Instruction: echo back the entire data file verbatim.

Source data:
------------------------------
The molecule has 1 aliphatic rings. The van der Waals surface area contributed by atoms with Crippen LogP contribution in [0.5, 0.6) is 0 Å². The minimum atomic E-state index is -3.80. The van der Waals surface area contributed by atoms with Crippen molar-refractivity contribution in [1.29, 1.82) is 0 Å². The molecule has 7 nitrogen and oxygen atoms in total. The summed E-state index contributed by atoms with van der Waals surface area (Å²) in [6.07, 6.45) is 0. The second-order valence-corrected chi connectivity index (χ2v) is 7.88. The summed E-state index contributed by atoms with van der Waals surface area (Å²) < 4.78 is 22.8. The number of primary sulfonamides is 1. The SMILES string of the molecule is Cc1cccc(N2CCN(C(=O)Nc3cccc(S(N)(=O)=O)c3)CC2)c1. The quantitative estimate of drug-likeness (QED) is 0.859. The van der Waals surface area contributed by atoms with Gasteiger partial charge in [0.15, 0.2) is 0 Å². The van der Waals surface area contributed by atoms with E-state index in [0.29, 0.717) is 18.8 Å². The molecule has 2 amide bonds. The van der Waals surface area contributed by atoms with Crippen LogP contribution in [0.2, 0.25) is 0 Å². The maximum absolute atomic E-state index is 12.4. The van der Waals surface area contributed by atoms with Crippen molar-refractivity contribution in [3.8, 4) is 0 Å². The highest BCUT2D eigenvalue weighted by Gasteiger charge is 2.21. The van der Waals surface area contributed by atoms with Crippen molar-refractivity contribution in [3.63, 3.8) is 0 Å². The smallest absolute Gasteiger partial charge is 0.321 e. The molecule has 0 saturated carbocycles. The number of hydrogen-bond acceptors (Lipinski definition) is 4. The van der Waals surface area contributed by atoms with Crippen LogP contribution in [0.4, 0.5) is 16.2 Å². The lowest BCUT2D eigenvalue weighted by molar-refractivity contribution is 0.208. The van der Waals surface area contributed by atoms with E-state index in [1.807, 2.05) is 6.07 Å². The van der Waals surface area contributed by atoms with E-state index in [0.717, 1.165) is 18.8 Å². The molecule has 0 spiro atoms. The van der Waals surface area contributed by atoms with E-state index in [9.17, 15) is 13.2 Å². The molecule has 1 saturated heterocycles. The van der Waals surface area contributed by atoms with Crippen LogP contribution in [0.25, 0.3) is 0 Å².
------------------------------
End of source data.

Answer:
The molecule has 1 aliphatic rings. The van der Waals surface area contributed by atoms with Crippen LogP contribution in [0.5, 0.6) is 0 Å². The minimum atomic E-state index is -3.80. The van der Waals surface area contributed by atoms with Crippen molar-refractivity contribution in [1.29, 1.82) is 0 Å². The molecule has 7 nitrogen and oxygen atoms in total. The summed E-state index contributed by atoms with van der Waals surface area (Å²) in [6.07, 6.45) is 0. The second-order valence-corrected chi connectivity index (χ2v) is 7.88. The summed E-state index contributed by atoms with van der Waals surface area (Å²) < 4.78 is 22.8. The number of primary sulfonamides is 1. The SMILES string of the molecule is Cc1cccc(N2CCN(C(=O)Nc3cccc(S(N)(=O)=O)c3)CC2)c1. The quantitative estimate of drug-likeness (QED) is 0.859. The van der Waals surface area contributed by atoms with Gasteiger partial charge in [0.15, 0.2) is 0 Å². The van der Waals surface area contributed by atoms with E-state index in [0.29, 0.717) is 18.8 Å². The molecule has 2 amide bonds. The van der Waals surface area contributed by atoms with Crippen LogP contribution in [0.2, 0.25) is 0 Å². The maximum absolute atomic E-state index is 12.4. The van der Waals surface area contributed by atoms with Crippen molar-refractivity contribution in [3.8, 4) is 0 Å². The highest BCUT2D eigenvalue weighted by Gasteiger charge is 2.21. The van der Waals surface area contributed by atoms with Crippen molar-refractivity contribution in [3.63, 3.8) is 0 Å². The smallest absolute Gasteiger partial charge is 0.321 e. The molecule has 0 saturated carbocycles. The number of hydrogen-bond acceptors (Lipinski definition) is 4. The van der Waals surface area contributed by atoms with Crippen LogP contribution in [0.4, 0.5) is 16.2 Å². The lowest BCUT2D eigenvalue weighted by molar-refractivity contribution is 0.208. The van der Waals surface area contributed by atoms with E-state index in [1.807, 2.05) is 6.07 Å². The van der Waals surface area contributed by atoms with E-state index in [0.717, 1.165) is 18.8 Å². The molecule has 0 spiro atoms. The van der Waals surface area contributed by atoms with E-state index in [9.17, 15) is 13.2 Å². The molecule has 1 saturated heterocycles. The van der Waals surface area contributed by atoms with Crippen LogP contribution in [0.25, 0.3) is 0 Å².